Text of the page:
And this emergency has different facets here and in the rest of the planet; in an economy as fragile as that of Argentina, already in full-blown crisis because of external debt, with a marked increased in poverty and precariousness during the last government, the imposition of a strict quarantine meant putting the economy into coma. But what alternative was there? The measure, with its successes and errors, as there have also been, has been to prioritize health without overlooking the complexity of the moment; government measures also aim to salvage the socio-economic crisis of the population. Argentina, in spite of its connectivity with the rest of the world, is one of the countries in Latin America with the lowest incidence of the pandemic: 1,265 contagions until today, in a country with 44 millions, more or less, of inhabitants. Despite the tragedy, this is a low number of cases in comparison to another South American countries: Chile (18 million inhabitants) has 3,737 cases, and Ecuador (17 millions inhabitants), 14217.
Sadly, and it is not a small problem, the quarantine has produced police abuse in different parts of the country: this morning, before my departure to the clinic, I read an article in the newspaper Página12 about this problem in different places around the country like the province of Córdoba or the Metropolitan area of Buenos Aires.
In spite of everything one positive thing has come out of this crisis: consciousness. Consciousness that health cannot be just an item line in active public policy. Consciousness of the need to reexamine how we are exploiting resources. And also, consciousness of the importance of science. In classical Latin, conscientia means “with science.” A public science that generated knowledge for the entire society beyond its possible commercial application. A science for the direct cure of this pandemic and, also, in relation to its social causes and consequences: the virus has not emerged from nowhere, but it has reached human beings in a context, and it will be one of the elements that will shape our new context.
As I pursue these trains of thought, the door suddenly opens. I am not going to deny that my heart started to beat faster and I get up quickly. The great moment has arrived, I suppose. And, say what they might, I am not going to continue all muffled up, so I take off my mask. I think the occasion warrants it. The nurse is matter-of-fact and merely says, “Here she is.” And I look into a pair of impossibly dark blue eyes, that look at me and still do not see me. They are the eyes of my daughter, Helena, who has just been born in this hot clinic in Ushuaia, on an island that is even more isolated, in the middle of a global pandemic.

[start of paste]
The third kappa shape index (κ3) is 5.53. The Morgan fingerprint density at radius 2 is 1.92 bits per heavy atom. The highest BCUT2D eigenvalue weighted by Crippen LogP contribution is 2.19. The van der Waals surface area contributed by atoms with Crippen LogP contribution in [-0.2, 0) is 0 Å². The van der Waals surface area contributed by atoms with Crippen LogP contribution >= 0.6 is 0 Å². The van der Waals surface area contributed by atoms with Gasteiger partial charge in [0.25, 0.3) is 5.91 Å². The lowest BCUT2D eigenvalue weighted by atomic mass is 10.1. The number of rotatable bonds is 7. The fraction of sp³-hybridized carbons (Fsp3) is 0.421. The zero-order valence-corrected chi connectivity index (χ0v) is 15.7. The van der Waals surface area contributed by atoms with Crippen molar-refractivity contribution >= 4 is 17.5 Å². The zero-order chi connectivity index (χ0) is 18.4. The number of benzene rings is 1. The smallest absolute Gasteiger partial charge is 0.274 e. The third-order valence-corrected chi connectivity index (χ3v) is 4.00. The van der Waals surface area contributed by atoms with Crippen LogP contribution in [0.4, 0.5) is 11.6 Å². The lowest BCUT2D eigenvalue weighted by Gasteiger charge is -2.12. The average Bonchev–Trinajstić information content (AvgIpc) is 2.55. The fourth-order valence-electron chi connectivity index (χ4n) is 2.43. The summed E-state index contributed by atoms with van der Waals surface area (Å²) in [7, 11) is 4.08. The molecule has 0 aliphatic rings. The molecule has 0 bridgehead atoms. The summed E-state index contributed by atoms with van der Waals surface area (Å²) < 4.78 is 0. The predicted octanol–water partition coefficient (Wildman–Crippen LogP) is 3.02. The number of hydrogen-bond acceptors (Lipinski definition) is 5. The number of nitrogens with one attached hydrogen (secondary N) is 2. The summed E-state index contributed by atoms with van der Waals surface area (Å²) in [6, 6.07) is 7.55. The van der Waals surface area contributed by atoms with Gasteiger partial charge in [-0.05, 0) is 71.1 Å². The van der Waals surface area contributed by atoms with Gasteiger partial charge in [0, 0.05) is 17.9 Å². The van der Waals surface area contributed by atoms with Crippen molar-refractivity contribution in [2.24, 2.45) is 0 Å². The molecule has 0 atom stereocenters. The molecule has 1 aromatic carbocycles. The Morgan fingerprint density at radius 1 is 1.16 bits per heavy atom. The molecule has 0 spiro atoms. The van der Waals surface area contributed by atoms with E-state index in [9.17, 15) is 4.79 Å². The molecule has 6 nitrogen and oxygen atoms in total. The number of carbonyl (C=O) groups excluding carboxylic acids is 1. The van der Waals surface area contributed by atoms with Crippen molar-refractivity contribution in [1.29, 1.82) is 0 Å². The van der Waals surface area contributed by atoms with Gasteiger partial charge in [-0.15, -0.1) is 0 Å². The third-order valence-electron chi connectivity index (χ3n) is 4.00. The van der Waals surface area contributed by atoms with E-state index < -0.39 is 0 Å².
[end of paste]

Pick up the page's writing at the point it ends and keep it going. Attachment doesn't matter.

The nurse, in a friendly fashion, tells me that everything has gone perfectly. That my wife is doing very well and will be brought to the room shortly. And the nurse then goes out of the room, leaving this first-time father and a "coronnial" who insisted on being born in the midst of this pandemic. I take her in my arms and we go, she and I, to the seat where I had been nervously waiting. I begin to talk to her, in a hushed tone, about who she is and who I am.
But at the same time I’m thinking about what I will explain to her in a few years about the moment in which she was born. I suppose it would be good to explain that as a result of the crisis of the coronavirus, we learned to do things better in the world. That we reorganized our priorities. And I can vouch for this because I have spent many years studying and reaffirming that cooperation is an intrinsic human trait, and that those human societies with the highest levels of cooperation, solidarity and altruism have greater capacity to overcome a crisis than those who don’t. And the arrival of SARS-CoV-2 was a great moment to put those qualities into practice. And she should pay attention to that.
Ah, yes, and that she has an aunt who is an efficient, quick and friendly nurse, and who helped many people in the Covid-19 unit in her hospital, but she is wrong about one thing: I am not a hypochondriac. Nor a fatalist. That I am not: I believe we can always cooperate.
Ivan Briz Godino (MS, PhD Universitat Autònoma de Barcelona) is an archaeologist and historian at the National Scientific and Technical Research Council of Argentina (CONICET), and associated researcher of the Department of Archaeology of the University of York (UK). Researcher at Centro Austral de Investigaciones Científicas in Ushuaia, Ivan was Peggy Rockefeller Visiting Scholar at DRCLAS to develop his research about cooperative social strategies from the past Fuegian hunter-fisher-gatherers.